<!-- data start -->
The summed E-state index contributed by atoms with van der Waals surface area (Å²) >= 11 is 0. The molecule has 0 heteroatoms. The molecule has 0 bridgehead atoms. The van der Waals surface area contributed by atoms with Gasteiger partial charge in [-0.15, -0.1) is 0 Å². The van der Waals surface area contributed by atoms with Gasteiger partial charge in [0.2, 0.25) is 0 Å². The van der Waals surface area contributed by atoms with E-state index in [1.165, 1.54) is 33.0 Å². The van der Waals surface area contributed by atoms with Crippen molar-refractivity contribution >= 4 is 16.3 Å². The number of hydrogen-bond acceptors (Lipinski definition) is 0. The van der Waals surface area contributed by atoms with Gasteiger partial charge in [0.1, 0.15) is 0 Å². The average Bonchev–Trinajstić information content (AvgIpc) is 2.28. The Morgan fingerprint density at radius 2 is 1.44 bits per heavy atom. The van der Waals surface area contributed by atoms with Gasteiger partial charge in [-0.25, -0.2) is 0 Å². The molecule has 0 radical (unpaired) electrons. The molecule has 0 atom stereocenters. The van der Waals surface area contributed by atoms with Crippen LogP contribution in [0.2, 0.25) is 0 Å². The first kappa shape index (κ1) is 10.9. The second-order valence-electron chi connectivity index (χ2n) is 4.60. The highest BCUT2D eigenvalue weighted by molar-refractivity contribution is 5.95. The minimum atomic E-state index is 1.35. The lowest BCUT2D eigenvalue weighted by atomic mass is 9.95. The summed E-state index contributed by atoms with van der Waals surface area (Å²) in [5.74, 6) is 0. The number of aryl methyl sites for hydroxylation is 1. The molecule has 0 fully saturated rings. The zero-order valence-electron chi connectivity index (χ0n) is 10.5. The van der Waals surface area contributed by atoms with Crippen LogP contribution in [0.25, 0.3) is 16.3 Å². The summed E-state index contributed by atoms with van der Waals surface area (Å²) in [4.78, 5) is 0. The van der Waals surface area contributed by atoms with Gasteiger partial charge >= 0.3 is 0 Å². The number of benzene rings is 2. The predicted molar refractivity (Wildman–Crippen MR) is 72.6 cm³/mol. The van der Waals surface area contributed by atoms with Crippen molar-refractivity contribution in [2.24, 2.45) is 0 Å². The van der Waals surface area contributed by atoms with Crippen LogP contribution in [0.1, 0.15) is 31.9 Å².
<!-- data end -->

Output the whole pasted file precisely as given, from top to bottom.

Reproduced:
The summed E-state index contributed by atoms with van der Waals surface area (Å²) >= 11 is 0. The molecule has 0 heteroatoms. The molecule has 0 bridgehead atoms. The van der Waals surface area contributed by atoms with Gasteiger partial charge in [-0.15, -0.1) is 0 Å². The van der Waals surface area contributed by atoms with Gasteiger partial charge in [0.2, 0.25) is 0 Å². The van der Waals surface area contributed by atoms with E-state index in [1.165, 1.54) is 33.0 Å². The van der Waals surface area contributed by atoms with Crippen molar-refractivity contribution >= 4 is 16.3 Å². The number of hydrogen-bond acceptors (Lipinski definition) is 0. The van der Waals surface area contributed by atoms with Gasteiger partial charge in [0.1, 0.15) is 0 Å². The average Bonchev–Trinajstić information content (AvgIpc) is 2.28. The Morgan fingerprint density at radius 2 is 1.44 bits per heavy atom. The van der Waals surface area contributed by atoms with Gasteiger partial charge in [-0.25, -0.2) is 0 Å². The molecule has 0 radical (unpaired) electrons. The molecule has 0 atom stereocenters. The van der Waals surface area contributed by atoms with Crippen LogP contribution in [0.2, 0.25) is 0 Å². The first kappa shape index (κ1) is 10.9. The second-order valence-electron chi connectivity index (χ2n) is 4.60. The highest BCUT2D eigenvalue weighted by molar-refractivity contribution is 5.95. The minimum atomic E-state index is 1.35. The lowest BCUT2D eigenvalue weighted by atomic mass is 9.95. The summed E-state index contributed by atoms with van der Waals surface area (Å²) in [5.74, 6) is 0. The number of aryl methyl sites for hydroxylation is 1. The molecule has 0 fully saturated rings. The zero-order valence-electron chi connectivity index (χ0n) is 10.5. The van der Waals surface area contributed by atoms with Crippen LogP contribution in [0.25, 0.3) is 16.3 Å². The summed E-state index contributed by atoms with van der Waals surface area (Å²) in [4.78, 5) is 0. The van der Waals surface area contributed by atoms with Gasteiger partial charge >= 0.3 is 0 Å². The number of benzene rings is 2. The predicted molar refractivity (Wildman–Crippen MR) is 72.6 cm³/mol. The van der Waals surface area contributed by atoms with Crippen molar-refractivity contribution in [2.24, 2.45) is 0 Å². The van der Waals surface area contributed by atoms with Crippen LogP contribution in [0.1, 0.15) is 31.9 Å².